I’m writing you from Mathias’ room, under the dim glow of little red and blue lights, listening to the beeping sounds that have become all too familiar. We’re at the Montreal Children’s Hospital for the major surgery we had been dreading since he was a baby.
Mathias is just 8 years old and he’s just had both his kidneys removed. Ever since he was diagnosed with congenital nephrotic syndrome at one month old, the idea of a transplant has cast a shadow over our lives. Over the last year, continuous dialysis has saved Mathias’ life. It eliminates the waste and excess fluid his kidneys cannot process. Without this treatment, my son would die from an accumulation of toxins in his blood. Your donations keep him alive.
Did you know that pediatric dialysis is only available in Montreal? One year ago, we drove five hours to get to the Children’s so Mathias could have a permanent catheter placed in his stomach. The nurses in nephrology gave me advanced training so I could offer Mathias complex care at home. We left the hospital with the machine, pouches of solution, dressing materials and a new routine to follow.
Now, every night at bedtime, Mathias watches his mother put on a surgical mask and sterile gloves. I connect him to his machine and to the feeding bag through another tube in his stomach. I leave his room feeling scared every time: Did I contaminate him? Did I forget something? But you’ve been there for me, more than once.
Mathias also had other health problems. For years, he would have a vasovagal episode when I fed him. He’d break out in a sweat and vomit repeatedly. I was distraught, until doctors at the Children’s diagnosed the condition.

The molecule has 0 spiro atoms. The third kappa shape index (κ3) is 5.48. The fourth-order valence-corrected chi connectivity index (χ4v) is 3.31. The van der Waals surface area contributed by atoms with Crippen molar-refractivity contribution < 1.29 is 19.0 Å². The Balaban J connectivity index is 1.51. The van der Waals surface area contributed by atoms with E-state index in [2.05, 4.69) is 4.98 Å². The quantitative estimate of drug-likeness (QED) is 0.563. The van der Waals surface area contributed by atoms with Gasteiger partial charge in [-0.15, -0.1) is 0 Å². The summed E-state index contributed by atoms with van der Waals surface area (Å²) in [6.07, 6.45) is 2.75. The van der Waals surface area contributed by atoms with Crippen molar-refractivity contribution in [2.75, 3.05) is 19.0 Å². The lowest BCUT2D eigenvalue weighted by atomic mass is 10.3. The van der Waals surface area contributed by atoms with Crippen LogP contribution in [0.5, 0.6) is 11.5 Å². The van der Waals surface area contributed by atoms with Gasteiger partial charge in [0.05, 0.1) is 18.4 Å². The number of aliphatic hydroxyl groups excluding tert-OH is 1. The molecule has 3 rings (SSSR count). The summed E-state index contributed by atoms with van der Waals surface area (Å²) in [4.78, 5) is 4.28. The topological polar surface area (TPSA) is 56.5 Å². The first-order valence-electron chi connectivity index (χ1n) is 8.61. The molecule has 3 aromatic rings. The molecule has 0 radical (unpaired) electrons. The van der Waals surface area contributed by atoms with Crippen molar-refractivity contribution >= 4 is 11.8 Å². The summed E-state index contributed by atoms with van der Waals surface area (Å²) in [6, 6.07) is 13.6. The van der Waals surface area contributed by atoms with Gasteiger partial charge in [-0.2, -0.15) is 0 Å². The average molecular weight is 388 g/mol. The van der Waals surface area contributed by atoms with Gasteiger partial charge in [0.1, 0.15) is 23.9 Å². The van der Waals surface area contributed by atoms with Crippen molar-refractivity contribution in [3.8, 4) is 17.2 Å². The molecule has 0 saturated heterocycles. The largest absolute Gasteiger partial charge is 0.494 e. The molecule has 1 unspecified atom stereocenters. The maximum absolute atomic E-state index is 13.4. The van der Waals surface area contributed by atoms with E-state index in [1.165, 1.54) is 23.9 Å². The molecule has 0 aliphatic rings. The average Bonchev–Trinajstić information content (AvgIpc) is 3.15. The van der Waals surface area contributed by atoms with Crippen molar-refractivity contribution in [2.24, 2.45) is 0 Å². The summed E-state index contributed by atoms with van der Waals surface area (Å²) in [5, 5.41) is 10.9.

On top of end-stage renal disease, Mathias has Dumping Syndrome. Thanks to their expertise, the doctors were able to prescribe an appropriate course of medication and tailor his diet to his needs. But it took some getting used to.
For the first few days, Mathias reacted badly to his new nighttime diet. I spent Christmas Eve on the phone with Dr. Zappitelli, who recalculated Mathias’ treatment to increase his comfort, determining how many millilitres I should give him per hour and for how long. When the doctor and nurse clinician give you their number and answer your text messages as soon as you send them, you know you’re at a hospital that goes above and beyond.
This might surprise you, but despite all these challenges, Mathias doesn’t feel different from other kids. He goes to school and plays in the park with his buddies. He gets to be a kid and to be a part of his community.
We’re able to raise Mathias in our home town, surrounded by his friends, with access to expert healthcare. We were able to keep our family together, all because you support the Children’s.
I can’t ask you to donate a kidney, but I can ask you to make a donation so that families like mine can continue to receive expert healthcare and outstanding support. In a way, when you give to the Children’s, you’re giving the gift of life to sick children and their families, whether they come from Montreal or elsewhere.
Stéphanie, Mathias’ mom
P.S. Your donations allow pediatric doctors and nurses to remain experts in their field, benefitting parents like me. Your donations have kept Mathias alive while we wait for his transplant. Please give!